Oregon recorded a record number of COVID-19 deaths last week, nearly 200, but health officials said new infections and hospitalizations from the virus are decreasing.
The state reported Wednesday that 195 people died from COVID-19 the week of Jan. 11 to 17. That's more people reported dead in a week than died in the months of May and June combined.
It's the second consecutive week that pandemic deaths set a new record in Oregon. But many of the fatalities actually occurred in November and December—at the height of a statewide virus surge believed linked to holiday gatherings—and were slowly reported to state officials by overwhelmed counties.
According to OHA, people ages 70 and older make up 77% of COVID-19-related deaths. There are 208 COVID-19 outbreaks at senior living communities and congregate living settings.
It's not all bad news: The Oregon Health Authority's most recent weekly COVID-19 report shows a 4% decline in new cases.
The total number of cases was 7,860, with a test positivity rate of 5.9%, and 332 people were hospitalized, a 7% decline. People between the ages 20 and 49 accounted for 54% of the cases.
"The rising case count that surged in December and into early January continues to be a factor in the reported death rates. The high number of deaths is tragic and sad. We grieve each loss to the pandemic. The pandemic continues to pose a threat to our friends, neighbors, co-workers and communities," wrote OHA Public Information Officer Tim Heider in an email response.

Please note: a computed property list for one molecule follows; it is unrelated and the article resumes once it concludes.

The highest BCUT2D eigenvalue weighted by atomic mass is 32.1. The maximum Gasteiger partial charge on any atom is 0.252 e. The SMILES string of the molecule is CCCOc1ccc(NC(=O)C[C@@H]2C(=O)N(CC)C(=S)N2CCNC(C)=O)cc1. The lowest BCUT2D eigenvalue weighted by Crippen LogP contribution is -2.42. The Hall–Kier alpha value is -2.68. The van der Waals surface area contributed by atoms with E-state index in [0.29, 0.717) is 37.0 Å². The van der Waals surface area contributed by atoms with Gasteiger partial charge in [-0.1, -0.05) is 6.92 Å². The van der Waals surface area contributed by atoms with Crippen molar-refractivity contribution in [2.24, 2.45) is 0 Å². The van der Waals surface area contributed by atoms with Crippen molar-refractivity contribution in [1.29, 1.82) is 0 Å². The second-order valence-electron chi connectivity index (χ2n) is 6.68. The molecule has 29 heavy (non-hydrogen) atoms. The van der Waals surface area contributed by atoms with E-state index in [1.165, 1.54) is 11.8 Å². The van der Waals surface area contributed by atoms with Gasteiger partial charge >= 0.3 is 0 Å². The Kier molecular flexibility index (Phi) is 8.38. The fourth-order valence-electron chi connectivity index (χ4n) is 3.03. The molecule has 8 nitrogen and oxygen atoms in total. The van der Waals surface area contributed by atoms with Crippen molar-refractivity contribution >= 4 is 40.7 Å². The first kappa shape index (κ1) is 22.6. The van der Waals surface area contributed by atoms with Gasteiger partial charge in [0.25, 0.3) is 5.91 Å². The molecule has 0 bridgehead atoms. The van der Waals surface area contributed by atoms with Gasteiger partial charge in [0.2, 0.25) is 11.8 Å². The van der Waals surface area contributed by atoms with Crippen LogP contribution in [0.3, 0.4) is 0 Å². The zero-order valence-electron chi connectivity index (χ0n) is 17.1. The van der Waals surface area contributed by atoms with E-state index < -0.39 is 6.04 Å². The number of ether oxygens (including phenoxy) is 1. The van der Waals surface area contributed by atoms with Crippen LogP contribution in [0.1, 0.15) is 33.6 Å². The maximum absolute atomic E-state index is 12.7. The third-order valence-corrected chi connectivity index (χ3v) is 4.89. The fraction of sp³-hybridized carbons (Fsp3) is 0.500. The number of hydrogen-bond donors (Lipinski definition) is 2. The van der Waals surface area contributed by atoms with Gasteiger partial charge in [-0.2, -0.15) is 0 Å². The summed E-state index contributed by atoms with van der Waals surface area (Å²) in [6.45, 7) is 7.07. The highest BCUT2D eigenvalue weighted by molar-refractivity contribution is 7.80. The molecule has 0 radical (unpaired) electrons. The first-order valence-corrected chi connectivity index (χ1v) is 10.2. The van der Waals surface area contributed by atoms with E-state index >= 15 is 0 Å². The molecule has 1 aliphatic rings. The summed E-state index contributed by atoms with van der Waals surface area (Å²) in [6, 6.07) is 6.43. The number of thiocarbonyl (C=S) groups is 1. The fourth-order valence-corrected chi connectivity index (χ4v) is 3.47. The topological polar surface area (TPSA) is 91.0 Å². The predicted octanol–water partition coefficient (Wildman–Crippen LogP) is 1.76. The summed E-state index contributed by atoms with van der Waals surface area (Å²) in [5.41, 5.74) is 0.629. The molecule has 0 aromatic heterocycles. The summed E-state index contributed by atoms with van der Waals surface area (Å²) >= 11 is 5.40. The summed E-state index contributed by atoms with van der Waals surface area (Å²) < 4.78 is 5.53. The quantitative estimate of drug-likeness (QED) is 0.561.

Pacific Islanders have the highest rate of hospitalizations, at 10.6%, compared with all other racial demographics, according to the weekly report. The second-highest are Indigenous and Black Oregonians.
People of color have been overrepresented in COVID-19 cases and hospitalizations since the beginning of the pandemic, while white people are currently underrepresented in total case count, making up 47.3% of all cases last week.
"The state's plan to vaccinate Oregonians is guided by this concern and focuses on the inequitable burden of disease and other negative health conditions on communities of color and indigenous and American Indian/Alaska Native," Heider wrote. "To support this approach, we've created the 27-member Vaccine Advisory Committee, which represents groups disproportionately affected by the pandemic."